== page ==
This may all sound like a pain, but in the end it’s worth it…whiteworms are a great food.
Don’t worry about the STs…no harm, no foul…but the little red critters have got to go.
I have an 18 gallon storage tote made by rubbermaid. This is what I will culture my daphina in. I would like to get some green water, but I need a lot, so what should I do?
A rough rule of thumb to follow regarding the amount of greenwater to support a healthy colony of daphnia is three to one. That is three gallons of greenwater to every gallon of daphnia. It seems to work pretty well except in situations (like mine) where the days become shorter in the fall causing the greenwater tanks outside to produce less or in those situations when the daphnia “bloom” because of temperature changes in the spring and early summer…in the first case there is not enough greenwater to go around because of lean greenwater and in the second there is not enough because of too much daphnia (like that should be a problem). In both cases we supplement the feedings (or use exclusively) a slurry or Gerber’s Sweet Potato baby food or Gerber’s Peas baby food and/or mixed with a small amount of yeast. In any combination the mixture should only create a very slight haze in the daphnia culture…a very small amount. We use approximately 1/2 of a “large” jar to feed 16 24 gallon cultures…so it’s not much per container. We just put the baby food in a large bottle (like a soda bottle), fill it with water and shake it a bit to throughly mix the stuff…very low tech but works very well.
In the beginning of your culturing you will probably experience lean greenwater cultures and probably should think about using the supplemental slurry feeding idea. It takes us about a week to a week and a half for a GW culture to get up to it’s full potential (relative for the time of the year and available sunlight and nutrients). Of course this is how long it takes us. In your location it could be different.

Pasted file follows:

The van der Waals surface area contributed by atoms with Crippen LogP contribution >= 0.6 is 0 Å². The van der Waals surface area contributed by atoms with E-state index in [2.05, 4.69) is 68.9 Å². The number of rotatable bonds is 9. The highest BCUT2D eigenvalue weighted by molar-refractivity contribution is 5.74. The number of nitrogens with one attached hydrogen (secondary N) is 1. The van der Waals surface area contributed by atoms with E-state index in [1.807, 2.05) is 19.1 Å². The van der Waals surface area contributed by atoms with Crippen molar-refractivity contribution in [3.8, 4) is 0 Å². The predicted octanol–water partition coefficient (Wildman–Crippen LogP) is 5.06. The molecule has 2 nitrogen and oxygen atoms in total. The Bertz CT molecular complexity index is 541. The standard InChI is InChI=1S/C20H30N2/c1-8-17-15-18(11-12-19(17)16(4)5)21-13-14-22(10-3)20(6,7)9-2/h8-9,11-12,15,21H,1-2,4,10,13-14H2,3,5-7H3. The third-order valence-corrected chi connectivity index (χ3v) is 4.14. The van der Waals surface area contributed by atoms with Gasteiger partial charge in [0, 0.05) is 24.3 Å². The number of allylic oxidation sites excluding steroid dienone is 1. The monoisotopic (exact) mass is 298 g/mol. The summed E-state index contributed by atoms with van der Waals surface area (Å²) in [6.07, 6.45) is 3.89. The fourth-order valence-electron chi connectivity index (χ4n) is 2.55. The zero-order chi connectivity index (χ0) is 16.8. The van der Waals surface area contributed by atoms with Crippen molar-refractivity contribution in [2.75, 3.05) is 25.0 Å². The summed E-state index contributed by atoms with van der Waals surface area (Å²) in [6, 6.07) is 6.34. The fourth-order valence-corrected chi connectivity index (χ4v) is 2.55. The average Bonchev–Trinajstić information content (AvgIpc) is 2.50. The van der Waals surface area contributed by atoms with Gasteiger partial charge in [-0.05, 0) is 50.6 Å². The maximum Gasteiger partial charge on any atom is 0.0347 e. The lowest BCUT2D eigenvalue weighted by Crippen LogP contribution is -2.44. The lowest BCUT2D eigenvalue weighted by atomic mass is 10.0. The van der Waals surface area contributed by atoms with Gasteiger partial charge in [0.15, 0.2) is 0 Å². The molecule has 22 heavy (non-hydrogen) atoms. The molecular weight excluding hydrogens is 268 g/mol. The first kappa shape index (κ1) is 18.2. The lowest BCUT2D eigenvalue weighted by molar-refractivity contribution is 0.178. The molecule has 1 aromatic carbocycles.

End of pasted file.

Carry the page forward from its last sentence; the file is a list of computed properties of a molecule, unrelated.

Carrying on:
Out low tech greenwater producing system consists of a white (translucent) 50 gallon drum with the end cut off. It’s a tall 50 gallon aquarium with gold fish inside. We feed the goldfish old fish flakes and pellets…they love it all and make lots of fertilizer and the water goes green very quickly. The goldfish also eat all fo the mosquito larvae thay may have been in their tanks (I have never seen one in the tanks with the goldfish). We have 3 of these barrels for every two of our daphnia tanks. A 20 gallon tank of greenwater should support a daphnia culture in a 5 gallon tank or bucket. In your case, one of these 50 gallon drum would support the 18 gallon tub…no problem (except during blooms and the fall of course).
If you have questions along the way, please do not hesitate to ask them.
Hi Jim .Actually , maybe you can help me with something .I am also looking for a source of salt water amphipods(gammarus shrimp) and I have tried for MONTHS to get them from Florida Aqua Farms